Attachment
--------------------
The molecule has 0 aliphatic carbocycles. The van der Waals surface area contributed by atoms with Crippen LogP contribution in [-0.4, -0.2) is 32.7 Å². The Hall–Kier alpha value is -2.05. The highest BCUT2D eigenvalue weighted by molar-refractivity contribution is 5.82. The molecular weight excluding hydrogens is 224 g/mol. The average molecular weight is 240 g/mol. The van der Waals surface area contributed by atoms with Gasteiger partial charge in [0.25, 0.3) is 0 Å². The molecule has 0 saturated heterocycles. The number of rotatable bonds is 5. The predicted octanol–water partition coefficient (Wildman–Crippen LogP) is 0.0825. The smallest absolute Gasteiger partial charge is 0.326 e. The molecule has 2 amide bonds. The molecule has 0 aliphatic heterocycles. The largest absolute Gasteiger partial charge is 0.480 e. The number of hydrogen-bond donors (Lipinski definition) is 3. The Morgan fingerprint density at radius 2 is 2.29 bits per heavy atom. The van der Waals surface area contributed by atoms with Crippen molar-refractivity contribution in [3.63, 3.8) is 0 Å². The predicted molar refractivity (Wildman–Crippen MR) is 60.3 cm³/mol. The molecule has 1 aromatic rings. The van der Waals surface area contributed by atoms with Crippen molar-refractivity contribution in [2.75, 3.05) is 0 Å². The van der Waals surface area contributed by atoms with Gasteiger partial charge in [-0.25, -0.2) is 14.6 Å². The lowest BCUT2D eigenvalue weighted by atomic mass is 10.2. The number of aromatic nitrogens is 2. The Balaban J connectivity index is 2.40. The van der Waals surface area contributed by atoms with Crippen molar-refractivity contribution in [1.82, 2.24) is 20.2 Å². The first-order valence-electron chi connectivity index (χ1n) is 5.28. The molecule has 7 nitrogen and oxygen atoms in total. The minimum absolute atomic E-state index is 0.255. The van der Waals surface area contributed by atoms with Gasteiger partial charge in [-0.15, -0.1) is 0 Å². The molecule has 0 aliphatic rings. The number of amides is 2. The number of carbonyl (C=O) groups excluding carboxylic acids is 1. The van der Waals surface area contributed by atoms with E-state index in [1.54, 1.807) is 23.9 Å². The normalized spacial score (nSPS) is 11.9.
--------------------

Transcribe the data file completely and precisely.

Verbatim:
The molecule has 0 aliphatic carbocycles. The van der Waals surface area contributed by atoms with Crippen LogP contribution in [-0.4, -0.2) is 32.7 Å². The Hall–Kier alpha value is -2.05. The highest BCUT2D eigenvalue weighted by molar-refractivity contribution is 5.82. The molecular weight excluding hydrogens is 224 g/mol. The average molecular weight is 240 g/mol. The van der Waals surface area contributed by atoms with Gasteiger partial charge in [0.25, 0.3) is 0 Å². The molecule has 0 saturated heterocycles. The number of rotatable bonds is 5. The predicted octanol–water partition coefficient (Wildman–Crippen LogP) is 0.0825. The smallest absolute Gasteiger partial charge is 0.326 e. The molecule has 2 amide bonds. The molecule has 0 aliphatic heterocycles. The largest absolute Gasteiger partial charge is 0.480 e. The number of hydrogen-bond donors (Lipinski definition) is 3. The Morgan fingerprint density at radius 2 is 2.29 bits per heavy atom. The van der Waals surface area contributed by atoms with Crippen molar-refractivity contribution in [3.63, 3.8) is 0 Å². The predicted molar refractivity (Wildman–Crippen MR) is 60.3 cm³/mol. The molecule has 1 aromatic rings. The van der Waals surface area contributed by atoms with Crippen molar-refractivity contribution in [2.75, 3.05) is 0 Å². The van der Waals surface area contributed by atoms with Gasteiger partial charge in [-0.25, -0.2) is 14.6 Å². The lowest BCUT2D eigenvalue weighted by atomic mass is 10.2. The number of aromatic nitrogens is 2. The Balaban J connectivity index is 2.40. The van der Waals surface area contributed by atoms with Crippen molar-refractivity contribution in [1.82, 2.24) is 20.2 Å². The first-order valence-electron chi connectivity index (χ1n) is 5.28. The molecule has 7 nitrogen and oxygen atoms in total. The minimum absolute atomic E-state index is 0.255. The van der Waals surface area contributed by atoms with Gasteiger partial charge in [-0.15, -0.1) is 0 Å². The molecule has 0 aliphatic rings. The number of amides is 2. The number of carbonyl (C=O) groups excluding carboxylic acids is 1. The van der Waals surface area contributed by atoms with E-state index in [1.54, 1.807) is 23.9 Å². The normalized spacial score (nSPS) is 11.9.